It always makes me nervous to post videos I haven’t had a chance to watch yet, but when they look like interesting resources, I’m willing to take the chance. And, these certainly fit that bill. Thanks to Brian LePort for pointing out these videos of Linda Cohick, Assistant Professor of New Testament at Wheaton College, discussing women in the ancient Roman world. Her book Women in the World of the Earliest Christians has gotten some really good reviews. So, I can only assume that the videos will be interesting as well.
Here’s the first one. You can view the other two at the Center for Public Christianity.
Today is Martin Luther’s 527th birthday (Nov 10, 1483). I don’t keep that many candles in my office, so I thought I’d recognize his birthday by posting his description of how he came to discover the true meaning of “the righteousness of God” in Romans. As he tells the story toward the end of his life, this was the pivotal turning point in his understanding of the Gospel and the grace of God.
I had conceived a burning desire to understand what Paul meant in his Letter to the Romans, but thus far there had stood in my way, not the cold blood around my heart, but that one word which is in chapter one: “The justice of God is revealed in it.” I hated that word, “justice of God,” which, by the use and custom of all my teachers, I had been taught to understand philosophically as referring to formal or active justice, as they call it, i.e., that justice by which God is just and by which he punishes sinners and the unjust.
But I, blameless monk that I was, felt that before God I was a sinner with an extremely troubled conscience. I couldn’t be sure that God was appeased by my satisfaction. I did not love, no, rather I hated the just God who punishes sinners. In silence, if I did not blaspheme, then certainly I grumbled vehemently and got angry at God. I said, “Isn’t it enough that we miserable sinners, lost for all eternity because of original sin, are oppressed by every kind of calamity through the Ten Commandments? Why does God heap sorrow upon sorrow through the Gospel and through the Gospel threaten us with his justice and his wrath?” This was how I was raging with wild and disturbed conscience. I constantly badgered St. Paul about that spot in Romans 1 and anxiously wanted to know what he meant.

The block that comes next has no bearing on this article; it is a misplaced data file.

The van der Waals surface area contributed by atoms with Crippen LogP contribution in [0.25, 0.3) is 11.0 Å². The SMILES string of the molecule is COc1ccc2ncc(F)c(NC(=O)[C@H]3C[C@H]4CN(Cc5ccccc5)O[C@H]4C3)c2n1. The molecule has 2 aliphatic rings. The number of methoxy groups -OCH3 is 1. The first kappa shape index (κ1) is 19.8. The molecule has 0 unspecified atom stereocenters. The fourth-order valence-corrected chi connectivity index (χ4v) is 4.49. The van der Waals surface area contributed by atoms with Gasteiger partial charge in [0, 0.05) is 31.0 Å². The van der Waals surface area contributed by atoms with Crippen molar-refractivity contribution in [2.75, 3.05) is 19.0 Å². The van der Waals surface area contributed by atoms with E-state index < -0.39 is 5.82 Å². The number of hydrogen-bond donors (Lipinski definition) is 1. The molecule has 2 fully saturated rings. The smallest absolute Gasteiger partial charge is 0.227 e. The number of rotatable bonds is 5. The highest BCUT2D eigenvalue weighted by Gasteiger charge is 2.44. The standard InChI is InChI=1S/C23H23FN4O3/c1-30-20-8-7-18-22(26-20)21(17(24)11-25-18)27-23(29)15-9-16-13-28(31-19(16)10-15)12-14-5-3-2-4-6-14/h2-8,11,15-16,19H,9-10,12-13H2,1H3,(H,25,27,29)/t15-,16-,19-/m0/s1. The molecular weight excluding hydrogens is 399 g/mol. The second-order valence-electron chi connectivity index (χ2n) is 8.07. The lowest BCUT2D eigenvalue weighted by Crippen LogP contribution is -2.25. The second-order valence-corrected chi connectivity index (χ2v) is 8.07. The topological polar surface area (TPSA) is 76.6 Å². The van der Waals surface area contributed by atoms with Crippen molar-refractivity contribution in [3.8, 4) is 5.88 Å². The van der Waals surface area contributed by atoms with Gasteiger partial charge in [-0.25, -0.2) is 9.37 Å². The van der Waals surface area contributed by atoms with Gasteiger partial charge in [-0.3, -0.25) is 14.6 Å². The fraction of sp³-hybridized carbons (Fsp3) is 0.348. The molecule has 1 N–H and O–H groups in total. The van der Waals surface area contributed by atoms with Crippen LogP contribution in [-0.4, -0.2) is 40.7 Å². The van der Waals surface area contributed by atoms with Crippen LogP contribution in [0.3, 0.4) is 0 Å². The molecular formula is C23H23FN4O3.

I meditated night and day on those words until at last, by the mercy of God, I paid attention to their context: “The justice of God is revealed in it, as it is written: ‘The just person lives by faith.'” I began to understand that in this verse the justice of God is that by which the just person lives by a gift of God, that is by faith. I began to understand that this verse means that the justice of God is revealed through the Gospel, but it is a passive justice, i.e. that by which the merciful God justifies us by faith, as it is written: “The just person lives by faith.” All at once I felt that I had been born again and entered into paradise itself through open gates. Immediately I saw the whole of Scripture in a different light. I ran through the Scriptures from memory and found that other terms had analogous meanings, e.g., the work of God, that is, what God works in us; the power of God, by which he makes us powerful; the wisdom of God, by which he makes us wise; the strength of God, the salvation of God, the glory of God.
I exalted this sweetest word of mine, “the justice of God,” with as much love as before I had hated it with hate. This phrase of Paul was for me the very gate of paradise. Afterward I read Augustine’s “On the Spirit and the Letter,” in which I found what I had not dared hope for. I discovered that he too interpreted “the justice of God” in a similar way, namely, as that with which God clothes us when he justifies us. Although Augustine had said it imperfectly and did not explain in detail how God imputes justice to us, still it pleased me that he taught the justice of God by which we are justified.